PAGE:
On the bottom edge you’ll find the only port and the only button: a micro-USB port and the power/wake/sleep button. On the Kindle Touch, the very bottom also sported a speaker. I never once used that speaker except during testing, and so I’m glad to see Amazon removed it on the Paperwhite.
The back of the Kindle is black and sports a matte, slightly-rubbery, grippy plastic which bends around the side and top edges and meets the front bezel with a single seam. There are no screws or clips on the whole device. It’s lightweight, easy to hold, and built very well. It is the nicest non-Apple “tablet” I own.
But the refinements to the hardware are only the beginning. The higher-contrast screen with its higher DPI looks better than previous Kindles. And, best of all, the screen is now illuminated. This was the whole reason I popped for another Kindle despite the fact I had a perfectly good one that was less than a year old. Because, as I mentioned above, the Kindle Touch’s lack of an illuminated screen was actually a hindrance to me using it as often as I wanted to.
Moreover, the Paperwhite’s screen itself sits closer to the rim of the bezel. Or, put another way, it’s not sunken down into the device as much. And even the touch responsiveness is faster. Perhaps this is due to hardware upgrades to the internals, or perhaps it’s due to the software that the Kindle Paperwhite is running. It’s probably a combination of both.1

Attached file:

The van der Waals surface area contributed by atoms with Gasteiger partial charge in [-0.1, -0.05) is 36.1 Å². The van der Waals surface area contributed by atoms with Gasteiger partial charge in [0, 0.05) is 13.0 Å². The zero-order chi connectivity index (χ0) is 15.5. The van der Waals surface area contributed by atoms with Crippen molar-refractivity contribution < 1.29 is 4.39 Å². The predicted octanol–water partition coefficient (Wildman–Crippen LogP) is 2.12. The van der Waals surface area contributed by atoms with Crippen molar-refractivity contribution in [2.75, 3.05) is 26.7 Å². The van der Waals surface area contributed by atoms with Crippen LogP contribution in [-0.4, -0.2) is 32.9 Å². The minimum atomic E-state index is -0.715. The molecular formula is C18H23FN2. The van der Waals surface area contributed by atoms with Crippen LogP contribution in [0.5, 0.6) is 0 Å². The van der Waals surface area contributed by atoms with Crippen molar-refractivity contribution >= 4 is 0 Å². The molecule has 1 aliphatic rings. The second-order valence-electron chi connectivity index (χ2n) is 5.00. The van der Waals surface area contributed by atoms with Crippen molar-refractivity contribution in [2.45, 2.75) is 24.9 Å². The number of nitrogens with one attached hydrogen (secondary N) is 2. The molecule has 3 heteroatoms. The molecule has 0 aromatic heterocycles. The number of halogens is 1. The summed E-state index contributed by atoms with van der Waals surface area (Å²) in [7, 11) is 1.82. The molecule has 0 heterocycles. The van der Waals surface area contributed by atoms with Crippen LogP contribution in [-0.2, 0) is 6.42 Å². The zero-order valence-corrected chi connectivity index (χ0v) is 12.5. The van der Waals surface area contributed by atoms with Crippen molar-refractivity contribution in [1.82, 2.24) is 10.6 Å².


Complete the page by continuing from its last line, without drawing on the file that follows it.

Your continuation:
In addition to being more responsive, the new version of software running on the Paperwhite is easier to use. The new cover view on the Home screen is so much nicer than the list view. Also, you can now view the books you have on your device and all the books you’ve ever purchased, but that are in the cloud and not currently downloaded.
All these little changes really add up to a great device. But, of course, the Kindle Paperwhite is not perfect.
What’s Not So Great
No Page-Turn Buttons: I have never actually used a Kindle that had the physical page-turn buttons, but I suspect I’d love them. And why shouldn’t this version of the Kindle have them?
John Gruber, in his review of the Paperwhite wrote:
To remain relevant in an iPad (and Kindle Fire) world, a single-purpose device like the Kindle Paperwhite needs an obsessive focus on the reading experience. Page-turning buttons would make that experience better.
Another disadvantage of the Kindle Paperwhite’s lack of physical page-turn buttons is that you cannot rest your thumb on the screen. If you tap the screen on accident you end up turning the page. If you leave your thumb resting on the screen then you end up highlighting a word.
In the countless hours I’ve spent reading on my Kindle, a touch screen seems so obvious. It makes highlighting passages and looking up definitions a breeze, as well as navigating the Home screen and other menus. The inability to rest my thumb on the screen is only an issue when reading while lying down on my back. And so to me it’s worth having the touchscreen of the Paperwhite than the non-touchscreen of the Kindle 5 (especially since the Paperwhite now has a crisper, illuminated display).
Ultimately, my ideal Kindle would be smart enough to know when I’m resting my thumb on the screen and when I’m trying to highlight a passage or define a word. And it would have physical buttons for turning pages.